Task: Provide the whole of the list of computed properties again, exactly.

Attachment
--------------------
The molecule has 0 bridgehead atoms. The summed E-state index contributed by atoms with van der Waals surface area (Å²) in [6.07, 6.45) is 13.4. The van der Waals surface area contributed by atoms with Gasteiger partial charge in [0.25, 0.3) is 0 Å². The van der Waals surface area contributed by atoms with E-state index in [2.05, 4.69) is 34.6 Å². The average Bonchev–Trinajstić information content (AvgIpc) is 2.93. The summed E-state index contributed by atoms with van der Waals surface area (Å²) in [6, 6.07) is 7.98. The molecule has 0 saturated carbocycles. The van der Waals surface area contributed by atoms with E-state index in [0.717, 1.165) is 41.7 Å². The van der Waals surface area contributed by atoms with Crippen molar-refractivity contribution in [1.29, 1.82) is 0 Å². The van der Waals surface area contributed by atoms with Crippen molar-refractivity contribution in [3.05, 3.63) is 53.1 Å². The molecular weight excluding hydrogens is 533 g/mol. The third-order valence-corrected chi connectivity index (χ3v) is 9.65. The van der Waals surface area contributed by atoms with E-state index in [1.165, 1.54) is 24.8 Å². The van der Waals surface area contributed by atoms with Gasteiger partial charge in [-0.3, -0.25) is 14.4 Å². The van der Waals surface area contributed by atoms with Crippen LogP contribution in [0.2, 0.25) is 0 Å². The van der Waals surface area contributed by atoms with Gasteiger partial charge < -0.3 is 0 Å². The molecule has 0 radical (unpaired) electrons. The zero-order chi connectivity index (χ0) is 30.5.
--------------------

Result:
The molecule has 0 bridgehead atoms. The summed E-state index contributed by atoms with van der Waals surface area (Å²) in [6.07, 6.45) is 13.4. The van der Waals surface area contributed by atoms with Gasteiger partial charge in [0.25, 0.3) is 0 Å². The van der Waals surface area contributed by atoms with E-state index in [2.05, 4.69) is 34.6 Å². The average Bonchev–Trinajstić information content (AvgIpc) is 2.93. The summed E-state index contributed by atoms with van der Waals surface area (Å²) in [6, 6.07) is 7.98. The molecule has 0 saturated carbocycles. The van der Waals surface area contributed by atoms with E-state index in [0.717, 1.165) is 41.7 Å². The van der Waals surface area contributed by atoms with Crippen molar-refractivity contribution in [1.29, 1.82) is 0 Å². The van der Waals surface area contributed by atoms with Crippen molar-refractivity contribution in [3.05, 3.63) is 53.1 Å². The molecular weight excluding hydrogens is 533 g/mol. The third-order valence-corrected chi connectivity index (χ3v) is 9.65. The van der Waals surface area contributed by atoms with E-state index in [1.165, 1.54) is 24.8 Å². The van der Waals surface area contributed by atoms with Gasteiger partial charge in [-0.3, -0.25) is 14.4 Å². The van der Waals surface area contributed by atoms with Crippen LogP contribution in [0.2, 0.25) is 0 Å². The van der Waals surface area contributed by atoms with Gasteiger partial charge < -0.3 is 0 Å². The molecule has 0 radical (unpaired) electrons. The zero-order chi connectivity index (χ0) is 30.5.